The UN's new "World Drug Report 2010" shows that while Afghanistan remains the world's largest opium producer, it is neighboring countries like Iran, Pakistan, and the former Soviet republics of Central Asia where a majority of the world's opium is consumed.
Afghanistan continues to account for 90 percent of the world's illicit opium and heroin production, and its neighbors for 60 percent of the global consumption.
By weight, users in those nearby countries consume more than twice as much opium per year as the as the rest of the world, at 600 tons to 340 tons.
In fact, although there are an estimated 4 million opium users worldwide, the UNODC says most usage is concentrated in Asia where there has been a long tradition of use compared to the West.
The study also estimates that Russia is the country with the highest national level of heroin consumption -- even though there are a higher number of heroin users in China.
"Transit countries are often countries which have low levels of enforcement ability -- poor areas like Central America or recently, West Africa," says Ted Leggett, a researcher for the UNODC. "[Also] Central Asia -- areas in transition or areas which are struggling with the basics of hammering down the rule of law. This makes them vulnerable to having drugs warehoused there, stockpiled and these kinds of bad consequences. Even on the receiving side -- even amongst the developing countries which consume the bulk of the drugs -- the areas where these drugs are targeted are often neglected areas, areas where the rule of law is weak in the receiving countries. Those are the areas that need to be brought back into the mainstream."
There Goes The Neighborhood
Leggett says being a country along the major transit routes for Afghan opium and heroin does not, in itself, imply higher drug-consumption levels.
"Drug problems are quite often local problems, but they are connected internationally. So the entire chain needs to be considered from the producer to the consumer," Leggett says. "But also, we need to look at each link in that chain. The 'World Drug Report' points out that despite having some 80 tons of heroin trafficked through it year after year, the Balkan region has not shown particularly high levels of drug use and not particularly high levels of drug violence associated with the drugs transiting through that region. [But] in an area like Central Asia, you will see that there are high levels of localized drug use along the drug trafficking routes."
"World Drug Report 2010" says a large volume of opium is consumed by people in Iran -- about 40 percent of all global opium consumption.
But in contrast to its high opium consumption levels, and despite its proximity to the world's largest heroin producer, the UNODC says official reports indicate that heroin consumption is relatively low in Iran -- which has an estimated 391,000 heroin users.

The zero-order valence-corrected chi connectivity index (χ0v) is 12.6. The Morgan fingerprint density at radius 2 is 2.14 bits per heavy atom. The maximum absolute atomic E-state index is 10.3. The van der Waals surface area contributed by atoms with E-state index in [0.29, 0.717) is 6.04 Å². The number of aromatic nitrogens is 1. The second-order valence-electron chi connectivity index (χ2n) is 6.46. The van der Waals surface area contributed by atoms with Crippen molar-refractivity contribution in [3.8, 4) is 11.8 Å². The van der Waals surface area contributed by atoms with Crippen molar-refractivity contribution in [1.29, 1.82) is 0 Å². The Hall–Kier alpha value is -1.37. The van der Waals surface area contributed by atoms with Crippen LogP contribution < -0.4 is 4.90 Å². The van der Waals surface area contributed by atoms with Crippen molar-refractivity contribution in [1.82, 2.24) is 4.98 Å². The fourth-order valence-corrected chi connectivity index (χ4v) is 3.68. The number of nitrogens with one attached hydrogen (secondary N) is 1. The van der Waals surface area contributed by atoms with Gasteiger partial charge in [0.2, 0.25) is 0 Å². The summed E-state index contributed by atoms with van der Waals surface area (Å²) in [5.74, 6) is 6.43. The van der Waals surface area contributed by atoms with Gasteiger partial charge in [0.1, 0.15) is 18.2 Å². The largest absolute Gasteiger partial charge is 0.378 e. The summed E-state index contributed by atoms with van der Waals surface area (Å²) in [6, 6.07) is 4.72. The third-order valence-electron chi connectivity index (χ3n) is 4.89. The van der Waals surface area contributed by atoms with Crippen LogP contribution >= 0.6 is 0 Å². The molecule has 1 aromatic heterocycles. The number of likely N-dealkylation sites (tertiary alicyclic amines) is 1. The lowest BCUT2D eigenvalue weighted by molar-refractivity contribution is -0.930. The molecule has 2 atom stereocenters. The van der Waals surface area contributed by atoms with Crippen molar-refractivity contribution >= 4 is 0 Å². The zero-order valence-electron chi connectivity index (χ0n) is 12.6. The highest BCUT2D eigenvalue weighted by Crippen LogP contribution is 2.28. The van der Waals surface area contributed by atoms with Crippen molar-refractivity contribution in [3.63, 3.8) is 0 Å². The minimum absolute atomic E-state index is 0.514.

It says Pakistan has an estimated 500,000 heroin users. Meanwhile, in Afghanistan, the number of heroin users is reported to have risen from about 50,000 in 2008 to as many as 135,000 in 2009.
China has the largest number of heroin users in absolute terms -- about 2.2 million. Most of the supply in China is thought to come from Myanmar rather than Afghanistan, but traffickers of Afghan heroin are thought to be gaining shares of the illicit market in China during the past year.
Although China reportedly consumed an extraordinary amount of opium a century ago, opium use in China now appears to be much more limited.
Taken together, it is Europe and Russia that now account for nearly half of all heroin consumption in the world.
Four countries within Europe dominate that market -- the United Kingdom, France, Italy, and Germany. But the UNODC says Afghanistan is now the only known source of heroin that is consumed in Europe and in the Russian Federation.
Leggett explains that the opiate market is interlinked with severe national and international security problems -- especially in Afghanistan and Pakistan.
"Drug production tends to occur in areas where there is a large amount of social instability -- often times, insurgency. If you look, for example, at the country that produces most of the world's heroin, it is Afghanistan. It is not a coincidence that that is true," Leggett says. "The leading producer of [processed] cocaine is Colombia. Both of these countries have got serious stability insurgency problems in parts of the country. Because there are large areas of uncontrolled land or disputed territory, it allows drugs production to occur in those areas."
Overall, the UNODC report says global drug consumption is moving away from opiates and cocaine and moving increasingly toward synthetic drugs like amphetamine-type stimulants.
UNODC director Antonio Maria Costa has called for universal access to drug treatment as a strategy to combat the world drugs trade, saying that the problem will not be solved by shifting consumption from developed countries to the developing world.
Costa says that while users in more prosperous countries have the necessary facilities to help them overcome drug addiction, this was not the case for poorer nations.
Costa concludes that drug addiction should be handled as a health issue, rather than a law enforcement issue in which users are punished with prison sentences or even execution.
based on RFE/RL and agency reports